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  23. Sven Ove Hansson (2001). The Modes of Value. Philosophical Studies 104 (1):33 - 46.score: 24.0
    Contrary to the received view, decision theory is not primarily devoted to instrumental (ends-to-means) reasoning. Instead, its major preoccupation is the derivation of ends from other ends. Given preferences over basic alternatives, it constructs preferences over alternatives that have been modified through the addition of value object modifiers (modes) that specify probability, uncertainty, distance in time etc. A typology of the decision-theoretical modes is offered. The modes do not have (even extrinsic) value, but they transform the (...) of objects to which they are applied. A rational agent's total set of preferences should be coherent, but from this it does not follow that her preferences over mode-containing objects have to be derivable from her preferences over mode-free objects. (shrink)
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  24. Bill Hook (2003). Intrinsic Value: Under the Scrutiny of Information and Evolutionary Theory. Environmental Ethics 25 (4):359-373.score: 22.0
    We do not yet have a sound ontology for intrinsic value. Albert Borgmann’s work on information technology and Daniel Dennett’s thoughts on evolutionary theory can provide the basis for an account of intrinsic value in terms of what it is, how it comes into existence, where it is found, and whether it can be quantified or compared. Borgmann’s information and realization relations are cornerstones forunderstanding value. According to Borgmann, things are valuable when they are meaningful and things (...)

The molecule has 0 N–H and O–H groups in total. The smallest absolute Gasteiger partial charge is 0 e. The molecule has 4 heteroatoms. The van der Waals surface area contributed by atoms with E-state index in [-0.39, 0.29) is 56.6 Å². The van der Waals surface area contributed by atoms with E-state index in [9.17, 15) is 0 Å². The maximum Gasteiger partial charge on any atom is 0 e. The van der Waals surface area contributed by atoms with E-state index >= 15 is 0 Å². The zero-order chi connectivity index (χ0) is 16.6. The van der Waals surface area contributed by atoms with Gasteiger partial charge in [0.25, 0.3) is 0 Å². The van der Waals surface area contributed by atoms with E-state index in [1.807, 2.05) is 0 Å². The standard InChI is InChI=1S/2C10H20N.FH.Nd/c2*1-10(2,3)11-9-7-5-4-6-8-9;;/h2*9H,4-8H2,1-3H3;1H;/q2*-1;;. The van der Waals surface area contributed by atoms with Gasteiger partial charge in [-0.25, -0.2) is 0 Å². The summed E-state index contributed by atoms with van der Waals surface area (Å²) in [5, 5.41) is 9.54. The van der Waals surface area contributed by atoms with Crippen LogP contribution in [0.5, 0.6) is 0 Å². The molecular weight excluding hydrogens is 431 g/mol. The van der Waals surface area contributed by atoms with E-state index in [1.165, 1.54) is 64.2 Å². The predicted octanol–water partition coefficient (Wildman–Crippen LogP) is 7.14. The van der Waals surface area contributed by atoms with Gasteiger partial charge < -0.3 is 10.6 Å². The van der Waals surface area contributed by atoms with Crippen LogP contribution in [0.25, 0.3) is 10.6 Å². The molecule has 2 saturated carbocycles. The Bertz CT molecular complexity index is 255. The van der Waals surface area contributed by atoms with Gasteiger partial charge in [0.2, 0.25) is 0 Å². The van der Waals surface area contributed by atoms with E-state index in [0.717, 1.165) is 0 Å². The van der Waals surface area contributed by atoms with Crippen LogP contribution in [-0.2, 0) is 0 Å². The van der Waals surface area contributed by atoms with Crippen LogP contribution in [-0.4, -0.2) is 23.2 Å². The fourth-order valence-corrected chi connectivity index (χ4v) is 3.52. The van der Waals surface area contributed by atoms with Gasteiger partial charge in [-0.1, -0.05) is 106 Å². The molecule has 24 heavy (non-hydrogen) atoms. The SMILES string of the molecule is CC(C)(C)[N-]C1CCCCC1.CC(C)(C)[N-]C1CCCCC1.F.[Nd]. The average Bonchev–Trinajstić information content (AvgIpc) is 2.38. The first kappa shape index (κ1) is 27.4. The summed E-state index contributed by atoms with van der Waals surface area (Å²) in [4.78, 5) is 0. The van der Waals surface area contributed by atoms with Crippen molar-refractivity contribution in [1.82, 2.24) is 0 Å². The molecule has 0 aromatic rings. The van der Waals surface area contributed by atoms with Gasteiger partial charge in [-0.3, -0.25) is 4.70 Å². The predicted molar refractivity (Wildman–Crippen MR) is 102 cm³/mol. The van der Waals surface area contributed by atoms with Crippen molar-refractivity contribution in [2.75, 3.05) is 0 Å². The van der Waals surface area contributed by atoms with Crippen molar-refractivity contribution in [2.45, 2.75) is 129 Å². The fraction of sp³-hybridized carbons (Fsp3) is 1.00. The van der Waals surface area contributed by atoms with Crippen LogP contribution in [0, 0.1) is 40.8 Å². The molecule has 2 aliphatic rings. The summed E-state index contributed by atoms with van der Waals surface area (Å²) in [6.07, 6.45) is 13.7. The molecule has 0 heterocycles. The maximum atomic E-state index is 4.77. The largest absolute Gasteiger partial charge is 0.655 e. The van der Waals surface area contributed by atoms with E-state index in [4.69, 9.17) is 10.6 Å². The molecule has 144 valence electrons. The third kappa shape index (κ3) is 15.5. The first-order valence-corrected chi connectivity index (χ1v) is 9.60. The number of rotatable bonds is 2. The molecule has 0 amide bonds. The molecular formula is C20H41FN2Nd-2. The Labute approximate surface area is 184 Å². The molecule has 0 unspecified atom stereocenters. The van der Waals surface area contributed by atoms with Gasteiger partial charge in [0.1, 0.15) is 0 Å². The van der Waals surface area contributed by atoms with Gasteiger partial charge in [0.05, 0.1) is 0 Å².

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  25. Simon A. Hailwood (2000). The Value of Nature's Otherness. Environmental Values 9 (3):353 - 372.score: 22.0
    Environmentalist philosophers often paint a holistic picture, stressing such things as the continuity of humanity with wider nature and our membership of the 'natural community' . The implication seems to be that a non-anthropocentric philosophy requires that we strongly identify ourselves with nature and therefore that we downplay any human/non-human distinction. An alternative view, I think more interesting and plausible, stresses the distinction between humanity and a nature valued precisely for its otherness. In this article I discuss some of its (...)
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  26. Josh Parsons, Intrinsic Value and Intrinsic Properties.score: 21.0
    It’s now commonplace — since Korsgaard (1996) — in ethical theory to distinguish between two distinctions: on the one hand, the distinction between value an object has in virtue of its intrinsic properties vs. the value it has in virtue of all its properties, intrinsic or extrinsic; and on the other hand, the distinction between the value has an object as an end, vs. the value it has as a means to something else. I’ll call (...)
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  27. Ben Bradley (2002). Is Intrinsic Value Conditional? Philosophical Studies 107 (1):23 - 44.score: 21.0